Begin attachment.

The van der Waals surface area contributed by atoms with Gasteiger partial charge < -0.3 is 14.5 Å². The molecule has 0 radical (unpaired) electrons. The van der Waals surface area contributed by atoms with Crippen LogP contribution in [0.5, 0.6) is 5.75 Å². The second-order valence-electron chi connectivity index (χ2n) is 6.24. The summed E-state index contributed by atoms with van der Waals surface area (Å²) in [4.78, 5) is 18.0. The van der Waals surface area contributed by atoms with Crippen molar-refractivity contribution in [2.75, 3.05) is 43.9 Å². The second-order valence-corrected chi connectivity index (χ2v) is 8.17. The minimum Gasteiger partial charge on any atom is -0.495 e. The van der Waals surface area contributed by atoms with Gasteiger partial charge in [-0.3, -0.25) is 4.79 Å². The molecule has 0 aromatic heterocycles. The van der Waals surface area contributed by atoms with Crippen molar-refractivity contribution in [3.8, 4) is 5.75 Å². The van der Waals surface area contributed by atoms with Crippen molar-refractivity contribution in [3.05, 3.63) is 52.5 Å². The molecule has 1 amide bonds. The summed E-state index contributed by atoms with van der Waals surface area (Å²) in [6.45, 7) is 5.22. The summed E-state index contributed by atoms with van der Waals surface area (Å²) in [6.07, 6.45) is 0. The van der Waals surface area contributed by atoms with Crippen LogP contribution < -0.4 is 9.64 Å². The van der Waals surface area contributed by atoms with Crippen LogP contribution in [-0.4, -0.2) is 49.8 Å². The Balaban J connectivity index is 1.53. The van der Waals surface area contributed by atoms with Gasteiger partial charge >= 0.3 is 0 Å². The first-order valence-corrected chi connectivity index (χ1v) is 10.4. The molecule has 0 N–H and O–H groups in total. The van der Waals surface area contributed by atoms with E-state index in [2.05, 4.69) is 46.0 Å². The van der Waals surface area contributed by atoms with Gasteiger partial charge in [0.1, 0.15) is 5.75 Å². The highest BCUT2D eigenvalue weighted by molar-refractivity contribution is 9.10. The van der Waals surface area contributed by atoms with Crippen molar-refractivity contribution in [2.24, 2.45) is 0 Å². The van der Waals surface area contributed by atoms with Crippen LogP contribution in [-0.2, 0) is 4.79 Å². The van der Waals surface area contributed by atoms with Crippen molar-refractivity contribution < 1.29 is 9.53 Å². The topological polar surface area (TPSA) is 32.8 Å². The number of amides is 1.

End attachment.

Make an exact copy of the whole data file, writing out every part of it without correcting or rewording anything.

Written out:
The van der Waals surface area contributed by atoms with Gasteiger partial charge < -0.3 is 14.5 Å². The molecule has 0 radical (unpaired) electrons. The van der Waals surface area contributed by atoms with Crippen LogP contribution in [0.5, 0.6) is 5.75 Å². The second-order valence-electron chi connectivity index (χ2n) is 6.24. The summed E-state index contributed by atoms with van der Waals surface area (Å²) in [4.78, 5) is 18.0. The van der Waals surface area contributed by atoms with Crippen molar-refractivity contribution in [2.75, 3.05) is 43.9 Å². The second-order valence-corrected chi connectivity index (χ2v) is 8.17. The minimum Gasteiger partial charge on any atom is -0.495 e. The van der Waals surface area contributed by atoms with Gasteiger partial charge in [-0.3, -0.25) is 4.79 Å². The molecule has 0 aromatic heterocycles. The van der Waals surface area contributed by atoms with Crippen molar-refractivity contribution in [3.8, 4) is 5.75 Å². The van der Waals surface area contributed by atoms with Crippen molar-refractivity contribution in [3.05, 3.63) is 52.5 Å². The molecule has 1 amide bonds. The summed E-state index contributed by atoms with van der Waals surface area (Å²) in [6.45, 7) is 5.22. The summed E-state index contributed by atoms with van der Waals surface area (Å²) in [6.07, 6.45) is 0. The van der Waals surface area contributed by atoms with Crippen LogP contribution < -0.4 is 9.64 Å². The van der Waals surface area contributed by atoms with Crippen LogP contribution in [-0.4, -0.2) is 49.8 Å². The Balaban J connectivity index is 1.53. The van der Waals surface area contributed by atoms with Gasteiger partial charge >= 0.3 is 0 Å². The first-order valence-corrected chi connectivity index (χ1v) is 10.4. The molecule has 0 N–H and O–H groups in total. The van der Waals surface area contributed by atoms with E-state index in [2.05, 4.69) is 46.0 Å². The van der Waals surface area contributed by atoms with Gasteiger partial charge in [0.1, 0.15) is 5.75 Å². The highest BCUT2D eigenvalue weighted by molar-refractivity contribution is 9.10. The van der Waals surface area contributed by atoms with Crippen molar-refractivity contribution in [2.24, 2.45) is 0 Å². The van der Waals surface area contributed by atoms with Crippen LogP contribution in [-0.2, 0) is 4.79 Å². The van der Waals surface area contributed by atoms with Crippen molar-refractivity contribution < 1.29 is 9.53 Å². The topological polar surface area (TPSA) is 32.8 Å². The number of amides is 1.